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Solar Schools

Barbados Solar schools

(from left) Vice President of the Association of Public Primary School Principals, Sandra Small-Thompson and Japanese Ambassador to CARICOM, His Excellency Yoshimasa Tezuka sign the agreements, as Acting Permanent Secretary within the Division of Energy and Telecommunications, Jehu Wiltshire and Acting Chief Education Officer, David Clement look on.

In another four months, five primary schools across the island should be outfitted with photovoltaic systems which are expected to reduce their energy bills by 10 to 30 per cent, and could equate to as much as $500 in savings each month.


Word of this has come from officials of the Division of Energy and Telecommunications in the Prime Minister’s Office, following a signing ceremony at the Division’s Country Road office yesterday morning between the Government of Japan and the Association of Public Primary School Principals, for the provision of a grant of approximately US$121 000 for the supply and erection of solar photovoltaic (PV) systems.


Acting Permanent Secretary within the Division of Energy and Telecommunications, Jehu Wiltshire, said that a contract was recently awarded to Solar Energy Innovations Incorporated for the supply and erection of solar PV systems at 10 Government-owned schools – five primary and five secondary. He explained during the signing ceremony that the funds being provided by the Government of Japan, through its Grant Assistance for Grass-roots Human Security Project, will reduce the money that Government to will have spend to execute the project.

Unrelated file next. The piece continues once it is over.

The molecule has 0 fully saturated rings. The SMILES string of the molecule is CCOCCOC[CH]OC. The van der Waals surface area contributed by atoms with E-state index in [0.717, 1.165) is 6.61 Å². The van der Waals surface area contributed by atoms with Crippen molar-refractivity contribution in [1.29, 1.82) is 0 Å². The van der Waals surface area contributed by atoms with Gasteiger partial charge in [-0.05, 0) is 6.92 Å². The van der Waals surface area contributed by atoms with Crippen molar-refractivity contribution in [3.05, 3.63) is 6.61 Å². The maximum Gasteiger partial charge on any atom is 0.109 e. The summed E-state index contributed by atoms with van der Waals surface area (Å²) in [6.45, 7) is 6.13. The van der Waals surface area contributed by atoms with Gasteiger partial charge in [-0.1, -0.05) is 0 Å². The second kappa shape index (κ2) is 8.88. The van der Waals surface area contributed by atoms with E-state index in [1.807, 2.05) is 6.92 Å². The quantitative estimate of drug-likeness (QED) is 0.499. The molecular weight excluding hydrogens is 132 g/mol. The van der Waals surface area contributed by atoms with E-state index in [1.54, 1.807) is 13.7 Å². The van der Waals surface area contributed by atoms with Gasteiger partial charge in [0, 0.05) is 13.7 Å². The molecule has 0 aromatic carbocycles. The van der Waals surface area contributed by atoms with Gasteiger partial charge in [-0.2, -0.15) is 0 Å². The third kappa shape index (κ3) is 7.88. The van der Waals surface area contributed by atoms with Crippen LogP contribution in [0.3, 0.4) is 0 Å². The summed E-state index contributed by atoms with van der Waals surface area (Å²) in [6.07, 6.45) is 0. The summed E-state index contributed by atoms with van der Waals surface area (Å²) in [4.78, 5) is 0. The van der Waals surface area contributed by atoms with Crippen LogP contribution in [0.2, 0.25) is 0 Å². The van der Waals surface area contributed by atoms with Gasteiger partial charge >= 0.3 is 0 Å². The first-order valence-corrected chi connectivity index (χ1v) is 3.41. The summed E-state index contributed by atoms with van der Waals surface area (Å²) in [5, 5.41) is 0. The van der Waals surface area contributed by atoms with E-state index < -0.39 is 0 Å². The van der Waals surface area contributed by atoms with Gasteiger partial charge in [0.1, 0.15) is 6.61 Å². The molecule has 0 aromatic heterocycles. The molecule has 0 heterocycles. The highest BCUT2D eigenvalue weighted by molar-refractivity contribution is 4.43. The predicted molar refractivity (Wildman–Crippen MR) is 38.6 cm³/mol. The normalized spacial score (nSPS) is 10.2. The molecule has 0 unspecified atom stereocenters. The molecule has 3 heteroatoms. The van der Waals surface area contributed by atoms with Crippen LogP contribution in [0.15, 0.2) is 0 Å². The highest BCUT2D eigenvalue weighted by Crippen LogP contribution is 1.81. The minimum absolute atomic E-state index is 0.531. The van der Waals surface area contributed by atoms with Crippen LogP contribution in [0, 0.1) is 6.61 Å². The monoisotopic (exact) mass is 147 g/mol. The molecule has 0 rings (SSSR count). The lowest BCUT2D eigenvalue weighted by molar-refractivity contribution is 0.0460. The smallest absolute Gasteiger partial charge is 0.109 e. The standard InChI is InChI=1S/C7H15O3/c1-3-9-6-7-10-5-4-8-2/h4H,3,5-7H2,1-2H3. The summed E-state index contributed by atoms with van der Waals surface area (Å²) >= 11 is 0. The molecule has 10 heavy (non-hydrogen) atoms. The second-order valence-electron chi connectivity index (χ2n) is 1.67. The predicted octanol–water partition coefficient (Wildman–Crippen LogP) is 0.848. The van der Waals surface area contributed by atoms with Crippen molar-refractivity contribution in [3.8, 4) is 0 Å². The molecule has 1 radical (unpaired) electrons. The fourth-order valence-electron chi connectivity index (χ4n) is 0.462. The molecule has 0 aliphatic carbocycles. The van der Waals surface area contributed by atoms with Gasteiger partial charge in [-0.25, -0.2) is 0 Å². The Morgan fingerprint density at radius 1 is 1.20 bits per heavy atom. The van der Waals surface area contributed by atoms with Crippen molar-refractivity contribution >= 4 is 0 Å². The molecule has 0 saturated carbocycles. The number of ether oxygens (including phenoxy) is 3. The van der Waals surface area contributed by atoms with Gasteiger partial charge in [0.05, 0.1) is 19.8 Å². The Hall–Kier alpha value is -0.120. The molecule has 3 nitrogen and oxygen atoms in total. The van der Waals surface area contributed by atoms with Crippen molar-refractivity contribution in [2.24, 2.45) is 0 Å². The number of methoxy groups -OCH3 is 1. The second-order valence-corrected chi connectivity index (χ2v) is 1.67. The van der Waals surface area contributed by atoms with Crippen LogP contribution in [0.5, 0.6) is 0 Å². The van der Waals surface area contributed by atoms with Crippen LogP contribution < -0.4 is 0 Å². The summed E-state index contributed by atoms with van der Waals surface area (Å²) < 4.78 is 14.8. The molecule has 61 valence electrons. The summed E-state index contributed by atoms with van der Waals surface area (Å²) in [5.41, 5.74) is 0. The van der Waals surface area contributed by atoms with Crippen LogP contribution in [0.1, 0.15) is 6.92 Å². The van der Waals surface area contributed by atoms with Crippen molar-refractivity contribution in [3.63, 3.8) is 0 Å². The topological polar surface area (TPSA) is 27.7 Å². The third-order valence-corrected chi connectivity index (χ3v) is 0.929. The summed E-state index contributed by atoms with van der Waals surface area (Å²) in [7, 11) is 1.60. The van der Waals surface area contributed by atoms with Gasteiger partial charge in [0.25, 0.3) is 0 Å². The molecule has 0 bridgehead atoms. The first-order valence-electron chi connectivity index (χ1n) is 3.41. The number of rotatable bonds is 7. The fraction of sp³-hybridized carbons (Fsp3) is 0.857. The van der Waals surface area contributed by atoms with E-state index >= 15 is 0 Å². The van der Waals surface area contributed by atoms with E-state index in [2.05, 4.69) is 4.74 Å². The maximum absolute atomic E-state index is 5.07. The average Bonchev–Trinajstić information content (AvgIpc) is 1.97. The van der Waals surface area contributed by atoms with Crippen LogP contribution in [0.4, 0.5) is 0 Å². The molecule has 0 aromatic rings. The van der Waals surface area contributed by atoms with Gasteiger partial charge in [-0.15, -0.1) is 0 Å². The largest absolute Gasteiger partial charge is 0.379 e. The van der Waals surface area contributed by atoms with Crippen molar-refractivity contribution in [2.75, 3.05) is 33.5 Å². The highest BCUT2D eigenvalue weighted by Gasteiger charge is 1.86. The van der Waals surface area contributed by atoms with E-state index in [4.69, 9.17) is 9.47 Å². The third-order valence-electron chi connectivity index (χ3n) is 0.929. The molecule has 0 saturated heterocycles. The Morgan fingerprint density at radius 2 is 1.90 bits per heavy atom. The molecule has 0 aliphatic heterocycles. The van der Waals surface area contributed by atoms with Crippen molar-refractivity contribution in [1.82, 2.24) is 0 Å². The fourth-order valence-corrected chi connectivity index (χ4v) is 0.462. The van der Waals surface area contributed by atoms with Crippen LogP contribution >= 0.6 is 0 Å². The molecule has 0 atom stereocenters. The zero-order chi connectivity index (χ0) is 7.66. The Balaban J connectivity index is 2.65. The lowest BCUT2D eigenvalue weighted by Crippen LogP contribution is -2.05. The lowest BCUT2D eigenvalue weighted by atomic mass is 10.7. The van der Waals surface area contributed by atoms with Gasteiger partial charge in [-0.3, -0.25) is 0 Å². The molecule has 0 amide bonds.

“Schools, hospitals, non-governmental organisations and contractors can now apply for grants and in this regard a proposal was submitted by the Association of Public Primary School Principals for the execution of a solar electricity project… [and] The Government of Barbados is happy to partner with the Association of Public Primary School Principals in this undertaking,” he said.


PS Wiltshire’s comments came as he indicated that Government is in the process of executing an “ambitious” solar electricity programme with the view to erecting solar electricity systems on a number of Government-owned buildings, including schools.


“Indeed, we are seeking to have such systems erected on all of the primary schools, on all of the schools in Barbados; so this would just be the first phase of the execution of this programme. We are very happy that the Association of Public Primary School Principals has facilitated this undertaking in terms of submitting this proposal, and indeed we see it of significant benefit in terms of rolling out the solar electricity programme throughout the country,” he said.


Meanwhile, according to Horace Archer, Senior Technical Officer in the Division, each school will be outfitted with 2.5 kilowatt PV system and each will feature battery backup power as well, given that the schools have the dual function of emergency shelters. 


Archer said Reynolds Weeks Primary is expected to see the highest savings, in the region of 30 per cent. 


“The project also has a training and public awareness component involving project stakeholders, the teachers and the students of the schools. In fact, over 3 400 students will benefit from direct exposure to photovoltaic technology and hopefully develop a broad understanding of energy issues. The science teachers will receive some level of training in the area, so as to impart their knowledge onto the students of the schools,” he added.


The schools to benefit from the grant are All Saints Primary School, Reynold Weekes Primary School, George Lamming Primary, Christ Church Girls’ School and St. Alban’s Primary. The grant from the Japanese Government will cover 65 per cent of the project cost for the schools and the remaining amount will be covered by the Government of Barbados. (JRT)


Category/ies:Barbados Articles, Barbados Energy Awareness, Barbados News, Barbados Projects, Energy for Young Minds, News, Solar Energy.
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